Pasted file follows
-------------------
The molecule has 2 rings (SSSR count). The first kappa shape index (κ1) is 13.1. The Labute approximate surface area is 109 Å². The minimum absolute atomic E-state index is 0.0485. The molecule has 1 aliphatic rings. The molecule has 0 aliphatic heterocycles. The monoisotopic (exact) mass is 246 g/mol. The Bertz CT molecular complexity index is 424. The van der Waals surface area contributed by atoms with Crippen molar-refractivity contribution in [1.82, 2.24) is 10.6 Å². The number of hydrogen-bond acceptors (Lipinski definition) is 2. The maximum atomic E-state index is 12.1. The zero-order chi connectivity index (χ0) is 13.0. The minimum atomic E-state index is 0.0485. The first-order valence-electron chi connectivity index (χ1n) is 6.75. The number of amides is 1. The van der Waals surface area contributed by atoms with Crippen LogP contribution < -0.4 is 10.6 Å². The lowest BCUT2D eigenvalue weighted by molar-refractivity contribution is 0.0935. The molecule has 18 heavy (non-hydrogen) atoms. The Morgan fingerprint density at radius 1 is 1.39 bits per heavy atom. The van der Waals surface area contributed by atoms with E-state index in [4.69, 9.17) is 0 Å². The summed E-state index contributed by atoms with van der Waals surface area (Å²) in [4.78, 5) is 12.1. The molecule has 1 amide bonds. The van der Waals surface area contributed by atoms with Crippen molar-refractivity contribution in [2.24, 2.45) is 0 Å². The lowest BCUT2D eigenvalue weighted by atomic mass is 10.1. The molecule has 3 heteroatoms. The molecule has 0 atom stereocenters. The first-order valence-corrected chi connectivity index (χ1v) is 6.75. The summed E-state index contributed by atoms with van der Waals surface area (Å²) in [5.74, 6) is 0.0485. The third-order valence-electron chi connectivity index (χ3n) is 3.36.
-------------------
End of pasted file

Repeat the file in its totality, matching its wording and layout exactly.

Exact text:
The molecule has 2 rings (SSSR count). The first kappa shape index (κ1) is 13.1. The Labute approximate surface area is 109 Å². The minimum absolute atomic E-state index is 0.0485. The molecule has 1 aliphatic rings. The molecule has 0 aliphatic heterocycles. The monoisotopic (exact) mass is 246 g/mol. The Bertz CT molecular complexity index is 424. The van der Waals surface area contributed by atoms with Crippen molar-refractivity contribution in [1.82, 2.24) is 10.6 Å². The number of hydrogen-bond acceptors (Lipinski definition) is 2. The maximum atomic E-state index is 12.1. The zero-order chi connectivity index (χ0) is 13.0. The minimum atomic E-state index is 0.0485. The first-order valence-electron chi connectivity index (χ1n) is 6.75. The number of amides is 1. The van der Waals surface area contributed by atoms with Crippen LogP contribution < -0.4 is 10.6 Å². The lowest BCUT2D eigenvalue weighted by molar-refractivity contribution is 0.0935. The molecule has 18 heavy (non-hydrogen) atoms. The Morgan fingerprint density at radius 1 is 1.39 bits per heavy atom. The van der Waals surface area contributed by atoms with E-state index in [4.69, 9.17) is 0 Å². The summed E-state index contributed by atoms with van der Waals surface area (Å²) in [4.78, 5) is 12.1. The molecule has 1 amide bonds. The van der Waals surface area contributed by atoms with Crippen molar-refractivity contribution in [2.24, 2.45) is 0 Å². The lowest BCUT2D eigenvalue weighted by atomic mass is 10.1. The molecule has 3 heteroatoms. The molecule has 0 atom stereocenters. The first-order valence-corrected chi connectivity index (χ1v) is 6.75. The summed E-state index contributed by atoms with van der Waals surface area (Å²) in [5.74, 6) is 0.0485. The third-order valence-electron chi connectivity index (χ3n) is 3.36.